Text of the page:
Taking Responsibility for Our Mistakes

Shelah Lekha By :  David Levy Posted On Jun 16, 2012 / 5772 | Midrash: Between the Lines

תלמוד בבלי מסכת סוטה דף לד עמוד ב

אמר ריש לקיש: שלח לך – מדעתך, וכי אדם זה בורר חלק רע לעצמו? והיינו דכתיב: וייטב בעיני הדבר, אמר ריש לקיש: בעיני – ולא בעיניו של מקום

Babylonian Talmud Sotah 34b
“Send for yourself men” (Num. 13:1). Resh Lakish said: “‘For yourself’ means from your own mind; because does anyone choose a bad portion for themselves? That is what is written: And the thing was pleasing in my eyes”—Resh Lakish said: “It pleased me [Moses] but not the All-Mighty.”

Typically, I am not drawn to exegetical midrashim; I prefer the narrative comments. However, this little teaching is a great piece of wisdom from Resh Lakish.

Resh Lakish is picking on the strange language of the command in Numbers 13. God instructs “send for yourself men,” as opposed to simply saying, “send men.” Numbers Rabbah picks up on this also, and suggests the meaning is that this is a process initiated by the people. God has already promised this land, and if they have doubts, they can send spies. Here in Sotah, too, Resh Lakish has picked up on the use of “for yourself” as indicating that this is the will of the people, not of God.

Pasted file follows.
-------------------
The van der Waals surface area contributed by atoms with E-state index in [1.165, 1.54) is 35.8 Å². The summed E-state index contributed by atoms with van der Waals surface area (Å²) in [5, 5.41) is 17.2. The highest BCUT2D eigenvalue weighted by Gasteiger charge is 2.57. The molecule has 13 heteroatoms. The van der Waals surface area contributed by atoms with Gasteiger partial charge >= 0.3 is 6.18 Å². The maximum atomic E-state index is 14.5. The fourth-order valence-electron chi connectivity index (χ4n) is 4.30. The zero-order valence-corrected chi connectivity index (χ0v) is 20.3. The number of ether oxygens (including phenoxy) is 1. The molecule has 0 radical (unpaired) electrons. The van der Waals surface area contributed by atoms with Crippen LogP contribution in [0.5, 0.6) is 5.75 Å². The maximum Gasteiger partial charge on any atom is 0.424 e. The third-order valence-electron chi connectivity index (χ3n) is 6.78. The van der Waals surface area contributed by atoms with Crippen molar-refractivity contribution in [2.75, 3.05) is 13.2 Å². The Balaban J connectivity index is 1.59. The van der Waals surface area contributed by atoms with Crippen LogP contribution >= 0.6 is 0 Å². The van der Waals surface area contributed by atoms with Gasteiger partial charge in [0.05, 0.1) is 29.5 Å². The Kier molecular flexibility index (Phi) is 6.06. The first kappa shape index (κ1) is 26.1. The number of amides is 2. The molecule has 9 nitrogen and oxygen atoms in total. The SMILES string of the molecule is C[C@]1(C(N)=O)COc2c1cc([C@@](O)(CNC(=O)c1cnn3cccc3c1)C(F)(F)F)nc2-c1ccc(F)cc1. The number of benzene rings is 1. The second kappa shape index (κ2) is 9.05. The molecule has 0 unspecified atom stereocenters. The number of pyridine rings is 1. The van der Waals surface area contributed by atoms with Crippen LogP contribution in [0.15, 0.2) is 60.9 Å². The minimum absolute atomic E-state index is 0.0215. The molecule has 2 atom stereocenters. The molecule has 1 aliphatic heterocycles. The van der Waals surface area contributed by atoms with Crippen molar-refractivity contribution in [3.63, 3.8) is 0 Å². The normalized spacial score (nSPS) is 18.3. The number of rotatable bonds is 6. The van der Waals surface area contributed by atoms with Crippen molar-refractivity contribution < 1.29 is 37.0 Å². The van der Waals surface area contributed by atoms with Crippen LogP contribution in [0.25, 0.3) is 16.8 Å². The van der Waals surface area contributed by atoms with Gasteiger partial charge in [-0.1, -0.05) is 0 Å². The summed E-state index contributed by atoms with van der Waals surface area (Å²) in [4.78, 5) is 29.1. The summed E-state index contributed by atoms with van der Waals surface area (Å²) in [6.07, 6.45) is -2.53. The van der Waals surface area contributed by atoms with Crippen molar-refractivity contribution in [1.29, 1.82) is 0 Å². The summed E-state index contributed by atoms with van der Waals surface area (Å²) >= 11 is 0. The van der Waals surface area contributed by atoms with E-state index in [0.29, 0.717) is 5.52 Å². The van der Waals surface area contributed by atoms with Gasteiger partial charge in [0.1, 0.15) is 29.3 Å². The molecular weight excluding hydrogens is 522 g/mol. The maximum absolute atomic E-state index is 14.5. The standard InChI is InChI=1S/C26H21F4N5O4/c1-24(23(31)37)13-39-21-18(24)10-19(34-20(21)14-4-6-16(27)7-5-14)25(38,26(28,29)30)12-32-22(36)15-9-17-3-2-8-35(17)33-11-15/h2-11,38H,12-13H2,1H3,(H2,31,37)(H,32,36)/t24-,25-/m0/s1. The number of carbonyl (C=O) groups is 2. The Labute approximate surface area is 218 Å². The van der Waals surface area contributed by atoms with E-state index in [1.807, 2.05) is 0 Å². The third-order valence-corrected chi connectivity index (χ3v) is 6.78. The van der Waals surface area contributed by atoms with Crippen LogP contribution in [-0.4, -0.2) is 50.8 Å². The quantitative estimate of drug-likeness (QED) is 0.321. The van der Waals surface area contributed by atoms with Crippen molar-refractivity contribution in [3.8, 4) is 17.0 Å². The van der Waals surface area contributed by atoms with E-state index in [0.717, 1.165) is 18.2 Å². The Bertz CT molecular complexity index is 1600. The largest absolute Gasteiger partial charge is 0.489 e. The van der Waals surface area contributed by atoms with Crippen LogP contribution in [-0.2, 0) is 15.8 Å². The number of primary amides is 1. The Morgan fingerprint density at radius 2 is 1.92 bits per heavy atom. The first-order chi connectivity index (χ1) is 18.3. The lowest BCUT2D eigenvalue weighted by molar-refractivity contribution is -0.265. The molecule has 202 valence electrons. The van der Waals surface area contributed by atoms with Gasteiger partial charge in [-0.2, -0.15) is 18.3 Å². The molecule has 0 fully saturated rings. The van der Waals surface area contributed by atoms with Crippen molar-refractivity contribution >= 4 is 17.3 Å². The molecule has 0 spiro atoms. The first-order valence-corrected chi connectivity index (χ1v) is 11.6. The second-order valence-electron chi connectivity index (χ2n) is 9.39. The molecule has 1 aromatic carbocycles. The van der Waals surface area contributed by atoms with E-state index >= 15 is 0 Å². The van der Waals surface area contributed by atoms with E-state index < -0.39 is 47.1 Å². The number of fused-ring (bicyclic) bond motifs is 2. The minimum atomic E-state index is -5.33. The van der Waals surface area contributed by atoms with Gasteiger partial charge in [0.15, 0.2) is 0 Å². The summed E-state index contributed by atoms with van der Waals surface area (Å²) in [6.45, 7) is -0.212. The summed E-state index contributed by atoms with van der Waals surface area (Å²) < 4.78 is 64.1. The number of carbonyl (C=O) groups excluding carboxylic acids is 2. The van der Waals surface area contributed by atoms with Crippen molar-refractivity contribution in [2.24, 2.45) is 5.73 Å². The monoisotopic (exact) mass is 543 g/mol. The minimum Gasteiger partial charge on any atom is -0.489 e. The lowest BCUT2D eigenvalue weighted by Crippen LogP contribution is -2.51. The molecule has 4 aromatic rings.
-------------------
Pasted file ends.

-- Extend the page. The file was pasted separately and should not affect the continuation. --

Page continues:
Resh Lakish thereby addresses the theological problem underlying this tale of the spies who create havoc with their reports. Why would God have made a plan that backfired so badly? Resh Lakish would have us understand that God’s plans were fine; it was ours that went south, when Moses acquiesced to the peoples’ need for a report.

Most important in all of this is the proof text that Resh Lakish uses. In Deuteronomy 1, Moses retells this story a bit differently then we have it here. There, Moses says that the people asked for the opportunity to spy out the land, “[a]nd the thing was pleasing in my eyes.” The JPS translation aptly renders this phrase as “I approved of the plan.” This is a dramatic moment of taking responsibility.

Resh Lakish, in this brief teaching, is suggesting that trouble starts when we, like the Israelites, stray from God’s plan. (If only we always had a clear view of what that plan is for us.) Resh Lakish also suggests that if we are wise, like Moses, we can learn to take responsibility for our mistakes.